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Skaters Voice “Sticky” Ice Concerns Ahead of Winter Classic

Having hosted 38 outdoor games across 29 states since 2003, it’s unsurprising to learn the league has reduced rink construction to a science. Equipped with a “one-of-a-kind” refrigeration unit, the NHL is able to monitor ice quality at all times and adjust conditions in an instant, even with rinks merely days into existence. 

But outdoor rinks inevitably differ from their indoor, climate-regulated counterparts. Rain, humidity, direct sunlight, and varying temperatures can distort the surface, affecting speed and pass accuracy. Worse, nothing can be done to completely prevent their effects.

A retractable roof has kept the Winter Classic rink from suffering at the hands of mother nature over the course of installment, albeit there hasn’t been much to protect it from. Seattle’s had a fairly mild, dry December. Weather conditions for a noon puck drop today are projected to be more of the same, making for an ideal outdoor setting– overcast and hovering around 45 degrees.

Even so, concerns were raised in both locker rooms over the quality of the ice.

Seattle and Vegas took the ice yesterday for the first time since rink installment was completed for morning skates lasting approximately thirty minutes involving typical drills. Consensus is, the ice is hindering puck and blade movement.

Vegas defenseman Brayden McNabb felt the ice was “stickier than usual,” resulting in rough passes, “I think it might affect the game to be honest with you.” Jonathan Marchessault agreed, noting the puck’s resistance to “glide” like normal.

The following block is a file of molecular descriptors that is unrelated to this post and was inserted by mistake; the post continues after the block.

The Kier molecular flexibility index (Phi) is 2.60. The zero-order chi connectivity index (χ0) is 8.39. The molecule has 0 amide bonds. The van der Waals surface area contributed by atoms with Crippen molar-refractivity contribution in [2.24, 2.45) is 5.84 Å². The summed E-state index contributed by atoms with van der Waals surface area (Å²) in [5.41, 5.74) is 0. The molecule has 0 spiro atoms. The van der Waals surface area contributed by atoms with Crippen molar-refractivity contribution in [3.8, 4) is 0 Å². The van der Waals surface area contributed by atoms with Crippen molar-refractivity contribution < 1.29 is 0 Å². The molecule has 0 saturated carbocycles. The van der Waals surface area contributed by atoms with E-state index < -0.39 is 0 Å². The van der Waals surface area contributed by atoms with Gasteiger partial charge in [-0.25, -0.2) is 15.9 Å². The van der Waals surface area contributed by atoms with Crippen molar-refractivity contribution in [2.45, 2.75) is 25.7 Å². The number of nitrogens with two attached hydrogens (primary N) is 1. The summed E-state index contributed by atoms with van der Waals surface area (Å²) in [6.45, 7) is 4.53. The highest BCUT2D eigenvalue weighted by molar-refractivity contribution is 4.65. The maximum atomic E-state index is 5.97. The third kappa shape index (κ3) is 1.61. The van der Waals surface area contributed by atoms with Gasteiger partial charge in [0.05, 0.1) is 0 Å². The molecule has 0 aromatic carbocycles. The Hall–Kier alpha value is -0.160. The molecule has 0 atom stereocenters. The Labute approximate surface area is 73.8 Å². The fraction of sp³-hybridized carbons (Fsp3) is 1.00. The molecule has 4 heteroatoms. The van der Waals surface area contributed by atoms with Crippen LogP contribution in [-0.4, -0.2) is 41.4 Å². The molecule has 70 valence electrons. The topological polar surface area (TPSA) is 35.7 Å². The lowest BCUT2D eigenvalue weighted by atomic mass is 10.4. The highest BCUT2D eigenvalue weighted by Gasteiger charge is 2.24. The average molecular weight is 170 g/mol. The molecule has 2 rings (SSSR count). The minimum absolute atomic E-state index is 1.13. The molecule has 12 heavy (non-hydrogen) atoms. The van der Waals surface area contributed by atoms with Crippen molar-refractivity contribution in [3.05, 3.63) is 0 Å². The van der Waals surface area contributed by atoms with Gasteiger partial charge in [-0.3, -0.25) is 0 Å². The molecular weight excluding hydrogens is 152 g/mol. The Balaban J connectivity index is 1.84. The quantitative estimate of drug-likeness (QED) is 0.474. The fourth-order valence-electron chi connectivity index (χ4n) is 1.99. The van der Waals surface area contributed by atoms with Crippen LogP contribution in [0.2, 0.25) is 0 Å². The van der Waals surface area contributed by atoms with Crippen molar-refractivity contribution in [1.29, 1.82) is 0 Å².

Bruce Cassidy, Vegas’ head coach, confirmed this, pointing out that the ice might need to be scraped more frequently than normal to account for the surface.

Seattle’s own Tye Kartye attested to their observations, but did point out it was a disadvantage every skater would have to battle against. “It was [slow] but we’re both playing on the same ice, so everybody’s got to deal with it.” In the end, it won’t make any difference.

Experiences did vary– teammate Jordan Eberle thought the issue lay elsewhere, emphatic that the ice was “great” but suggesting the pucks might not have been frozen prior to morning skate, hurting the ease with which they slid. 

Kraken head coach Dave Hakstol refrained from directly commenting on ice quality, opting for a flexible opinion on the matter. “Once the game gets rolling, I don’t know how much [ice quality] really matters,” he said. “Whatever comes your way, that’s part of playing outdoors. And you have to be ready to roll with that and be prepared for it.” 

For Hakstol, concern was to be had with depth perception for his goaltenders given the increased distance of the rink from the stands, as well as the open sky, can make it difficult to identify high-flying pucks. Joey Daccord made sure to practice deflecting such pucks during morning skate in preparation for what’s due to be his first-ever outdoor start. He led the Kraken out onto the ice for warmups Monday morning.

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